“The Ecological Benefits of Fire,”

Green-minded grocery shoppers spend more time in the bulk aisle than your average consumer given their preference for avoiding disposable packaging on single-use food items and products. Credit: leyla.a, FlickrCC.

Dear EarthTalk: Any tips for reducing the amount of disposable plastic I use for food storage?   ~ J. Spencer, Gaithersburg, MD

Analysts estimate that of the over six billion tons of plastic produced worldwide since the 1950s, we have recycled only nine percent of it and incinerated another 12 percent. The remaining, some 4.8 billion tons of plastic is either still in use, filling up landfills, or littered into streets, streams and eventually the ocean.

About a third of the plastic produced worldwide is for single-use applications (bottles, bags, utensils, food storage, etc.)—and it is these items that most commonly end up on the side of the road. Researchers discussed in a 2019 paper in Nature that if we do nothing to step up flagging efforts to reduce, reuse and recycle plastics, we could have three times as much of it littered into the global environment by 2060.

So, what’s an environmentally conscious consumer to do? For starters, avoid getting plastic bags at the store. Either bring your own reusable one or if you need to go disposable, at least opt for paper that can be recycled or composted. And if you are food shopping, gravitate toward the bulk items aisle where you can buy just the right amount without unnecessary extra packaging.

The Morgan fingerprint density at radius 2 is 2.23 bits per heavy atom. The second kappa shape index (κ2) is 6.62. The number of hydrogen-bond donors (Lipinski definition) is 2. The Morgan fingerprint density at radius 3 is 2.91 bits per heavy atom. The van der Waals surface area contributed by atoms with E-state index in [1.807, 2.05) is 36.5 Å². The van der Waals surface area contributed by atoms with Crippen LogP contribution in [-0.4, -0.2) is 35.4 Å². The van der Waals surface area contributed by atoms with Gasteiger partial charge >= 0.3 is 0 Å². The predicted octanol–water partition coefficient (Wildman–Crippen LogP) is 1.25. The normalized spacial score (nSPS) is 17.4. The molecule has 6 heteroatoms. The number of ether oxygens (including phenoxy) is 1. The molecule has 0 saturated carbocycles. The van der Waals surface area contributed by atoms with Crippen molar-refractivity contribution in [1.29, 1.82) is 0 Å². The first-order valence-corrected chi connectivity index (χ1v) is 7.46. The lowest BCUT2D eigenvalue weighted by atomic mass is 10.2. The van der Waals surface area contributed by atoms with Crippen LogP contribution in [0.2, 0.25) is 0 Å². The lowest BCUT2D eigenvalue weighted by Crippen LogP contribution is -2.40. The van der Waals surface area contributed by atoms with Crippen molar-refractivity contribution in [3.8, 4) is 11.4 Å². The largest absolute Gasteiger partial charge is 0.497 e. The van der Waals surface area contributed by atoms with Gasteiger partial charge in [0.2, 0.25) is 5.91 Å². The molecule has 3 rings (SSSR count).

Another way to cut down on single use plastic is ditching plastic straws. Americans go through about 500 million plastic straws daily. Opting for reusable straws (metal, silicone, bamboo or glass, anyone?)—or no straw at all—is one of the simplest ways to cut down on disposable plastic.

According to the non-profit Center for EcoTechnology (CET), the kitchen is one place where you can definitely make some easy adjustments to save plastic. For starters, ditch the plastic wrap; it’s difficult to recycle and can clog recycling processing machines. One great alternative is beeswax paper, which is reusable, washable and compostable. (Make sure to wash it with cold water only so the wax doesn’t melt.)

“Another alternative to plastic wrap is storing your food in glass storage containers or glass jars,” adds CET. “Glass is 100% recyclable and can be recycled endlessly without loss in quality or purity.”

Putting dish cloths to use is another way to eschew plastic wrap for keeping produce fresh. Simply wrap up those fruits or veggies in a cloth instead of plastic—or put them in a bowl and cover with a dish cloth and rubber band for a tight seal—and put ‘em in the fridge.

One often overlooked environmental downside of the coronavirus situation is that restaurants throw in so much disposable plasticware for to-go and delivery orders—whether customers need it or not. That’s why a coalition of 120 environmental groups recently teamed up to send letters to seven national food delivery companies asking they change their default ordering process to one that does not automatically include utensils, napkins, condiments and straws in order to reduce the tsunami of single-use plastic pollution entering our oceans, landfills and incinerators.

CONTACTS: Future scenarios of global plastic waste generation and disposal,; “Zero Waste Substitutes to Eliminate Single Use Plastic in Your Kitchen,”

EarthTalk® is produced by Roddy Scheer & Doug Moss for the 501(c)3 EarthTalk.